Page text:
The Government’s flagship multi-billion-pound programme for helping the long-term unemployed into work has been branded “extremely poor” in a damning assessment by MPs.
The influential Public Accounts Committee said that during the first 14 months of the Work Programme, to last July, only 3.6 per cent of claimants on the scheme moved off benefits into sustained employment.
This was less than a third of the 11.9 per cent the Department for Work and Pensions (DWP) expected to achieve, and well below the official estimate of what would have happened if the programme had not been launched, said the MPs.
Margaret Hodge, who chairs the committee, said the programme was particularly failing young people and the hardest to help.
She said: “It is shocking that of the 9,500 former incapacity benefit claimants referred to providers, only 20 people have been placed in a job that has lasted three months, while the poorest- performing provider did not manage to place a single person in the under-25 category into a job lasting six months.” She also criticised the DWP for publishing unvalidated data from a trade body representing Work Programme providers.
The programme was introduced in June 2011, at an estimated cost of between £3 billion and £5 billion over five years, but the PAC said the performance in the first year or so fell “well short” of expectations.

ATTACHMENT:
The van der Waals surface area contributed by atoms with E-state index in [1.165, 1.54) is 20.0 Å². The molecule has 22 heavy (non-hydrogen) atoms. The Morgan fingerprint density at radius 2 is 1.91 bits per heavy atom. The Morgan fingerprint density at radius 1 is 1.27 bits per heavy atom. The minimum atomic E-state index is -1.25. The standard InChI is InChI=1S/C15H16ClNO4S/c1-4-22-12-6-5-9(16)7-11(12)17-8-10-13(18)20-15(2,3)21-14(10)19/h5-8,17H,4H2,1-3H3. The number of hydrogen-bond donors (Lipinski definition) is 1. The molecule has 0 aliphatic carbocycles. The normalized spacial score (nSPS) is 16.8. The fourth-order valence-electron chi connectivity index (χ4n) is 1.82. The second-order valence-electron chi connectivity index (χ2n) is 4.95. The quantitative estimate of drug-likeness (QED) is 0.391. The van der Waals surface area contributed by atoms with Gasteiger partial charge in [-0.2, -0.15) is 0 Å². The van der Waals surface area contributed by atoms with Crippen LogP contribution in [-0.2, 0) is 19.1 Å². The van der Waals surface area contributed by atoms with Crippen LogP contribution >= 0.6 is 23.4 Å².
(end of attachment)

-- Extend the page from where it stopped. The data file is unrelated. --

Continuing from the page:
Not one of the 18 providers has met its contractual targets and their performance “varies wildly”, so the DWP should take action against those which are failing, said the report.
The MPs warned that, given the poor performance, there was a high risk that one or more providers will fail and go out of business or have their contracts cancelled.
The committee said it shared concerns that providers are concentrating on people more likely to generate a fee, and sidelining jobless clients who require more time and investment, a process known as “creaming and parking”.
The report said: “Despite assurances that it would do so, the Department has not provided the further analysis which would demonstrate whether creaming and parking was taking place.”